Screenshot from Google for [], March 2024Screenshot from search for [], Google, March 2024

Site Reputation Abuse

The other type of spam added to Google’s spam policies is site reputation abuse, also sometimes called Parasite SEO or pSEO.

Google defines it as:

When third-party pages are published with little or no first-party oversight or involvement, where the purpose is to manipulate search rankings by taking advantage of the first-party site’s ranking signals.

Of particular interest, it specifies that this includes:

Sponsored, advertising, partner, or third-party pages that are typically independent of a host site’s main purpose or produced without close oversight or involvement of the host site, and provide little to no value to users.

Google goes on to provide some examples. My personal favorite:

A sports site hosting a page written by a third-party about “workout supplements reviews,” where the sports site’s editorial staff had little to no involvement in the content and the main purpose of hosting the page is to manipulate search rankings.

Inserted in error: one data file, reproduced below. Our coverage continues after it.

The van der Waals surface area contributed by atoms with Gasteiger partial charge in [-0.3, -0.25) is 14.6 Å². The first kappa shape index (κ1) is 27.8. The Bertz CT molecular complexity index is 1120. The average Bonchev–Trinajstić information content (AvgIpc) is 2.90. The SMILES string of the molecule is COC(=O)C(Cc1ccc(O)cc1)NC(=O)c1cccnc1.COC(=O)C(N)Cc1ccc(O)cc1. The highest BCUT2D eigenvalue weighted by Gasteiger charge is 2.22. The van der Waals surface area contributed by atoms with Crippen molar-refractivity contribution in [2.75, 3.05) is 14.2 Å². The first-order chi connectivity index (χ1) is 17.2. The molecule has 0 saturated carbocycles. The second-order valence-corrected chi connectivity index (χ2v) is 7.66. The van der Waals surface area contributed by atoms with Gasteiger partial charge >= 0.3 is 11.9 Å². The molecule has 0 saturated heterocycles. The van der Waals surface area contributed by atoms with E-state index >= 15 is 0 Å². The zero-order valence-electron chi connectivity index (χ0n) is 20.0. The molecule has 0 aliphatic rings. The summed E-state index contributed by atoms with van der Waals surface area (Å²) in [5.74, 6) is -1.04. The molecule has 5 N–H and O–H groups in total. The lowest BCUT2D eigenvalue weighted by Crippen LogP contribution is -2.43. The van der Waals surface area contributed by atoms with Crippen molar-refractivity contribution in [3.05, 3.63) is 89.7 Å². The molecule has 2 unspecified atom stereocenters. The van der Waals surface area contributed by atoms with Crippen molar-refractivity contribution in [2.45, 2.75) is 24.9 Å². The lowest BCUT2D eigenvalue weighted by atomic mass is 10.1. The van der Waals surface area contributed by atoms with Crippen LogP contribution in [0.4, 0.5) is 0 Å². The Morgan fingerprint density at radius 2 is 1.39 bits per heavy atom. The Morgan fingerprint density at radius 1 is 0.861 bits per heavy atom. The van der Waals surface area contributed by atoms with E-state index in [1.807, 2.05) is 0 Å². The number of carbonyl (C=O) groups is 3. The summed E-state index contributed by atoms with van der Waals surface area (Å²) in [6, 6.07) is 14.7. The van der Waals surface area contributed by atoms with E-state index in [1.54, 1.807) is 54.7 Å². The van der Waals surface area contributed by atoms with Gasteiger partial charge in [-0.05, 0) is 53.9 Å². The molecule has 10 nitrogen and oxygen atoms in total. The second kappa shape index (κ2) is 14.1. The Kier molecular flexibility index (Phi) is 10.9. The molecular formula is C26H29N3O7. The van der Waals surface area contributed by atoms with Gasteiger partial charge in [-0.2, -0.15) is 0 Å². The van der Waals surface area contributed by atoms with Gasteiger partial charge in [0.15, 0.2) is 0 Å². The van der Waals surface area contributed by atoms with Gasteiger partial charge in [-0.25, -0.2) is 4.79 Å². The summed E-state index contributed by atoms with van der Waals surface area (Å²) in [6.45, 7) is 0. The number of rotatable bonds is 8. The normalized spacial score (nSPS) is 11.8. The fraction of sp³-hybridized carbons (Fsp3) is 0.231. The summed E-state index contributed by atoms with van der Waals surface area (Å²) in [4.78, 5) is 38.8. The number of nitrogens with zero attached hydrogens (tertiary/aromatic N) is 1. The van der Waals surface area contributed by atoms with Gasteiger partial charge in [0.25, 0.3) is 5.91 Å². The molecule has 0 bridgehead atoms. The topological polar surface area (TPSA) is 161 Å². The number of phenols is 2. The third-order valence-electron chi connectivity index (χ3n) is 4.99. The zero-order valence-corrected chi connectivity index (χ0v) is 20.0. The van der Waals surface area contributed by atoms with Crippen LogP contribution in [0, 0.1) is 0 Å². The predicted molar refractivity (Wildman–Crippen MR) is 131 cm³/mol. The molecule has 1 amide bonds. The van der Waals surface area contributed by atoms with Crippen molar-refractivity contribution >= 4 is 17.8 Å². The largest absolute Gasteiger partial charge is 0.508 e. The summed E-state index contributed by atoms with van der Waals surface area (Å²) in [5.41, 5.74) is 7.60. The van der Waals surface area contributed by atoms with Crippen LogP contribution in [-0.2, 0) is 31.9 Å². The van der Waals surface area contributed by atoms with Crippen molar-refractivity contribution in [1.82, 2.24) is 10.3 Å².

This is likely in response to Sports Illustrated’s AI scandal that went viral in November 2023. Futurism discovered that there were AI-generated product reviews written in Sports Illustrated with fake authors.

It blew the whistle on these nonsensical reviews that said things like, “Volleyball can be a little tricky to get into, especially without an actual ball to practice with.”

The Arena Group (the company that owned the publishing rights to Sports Illustrated at the time) issued a statement that the articles were created by a partner called AdVon, which runs ecommerce product reviews across a number of its web properties, and that it was unaware that AdVon was using AI-generated content.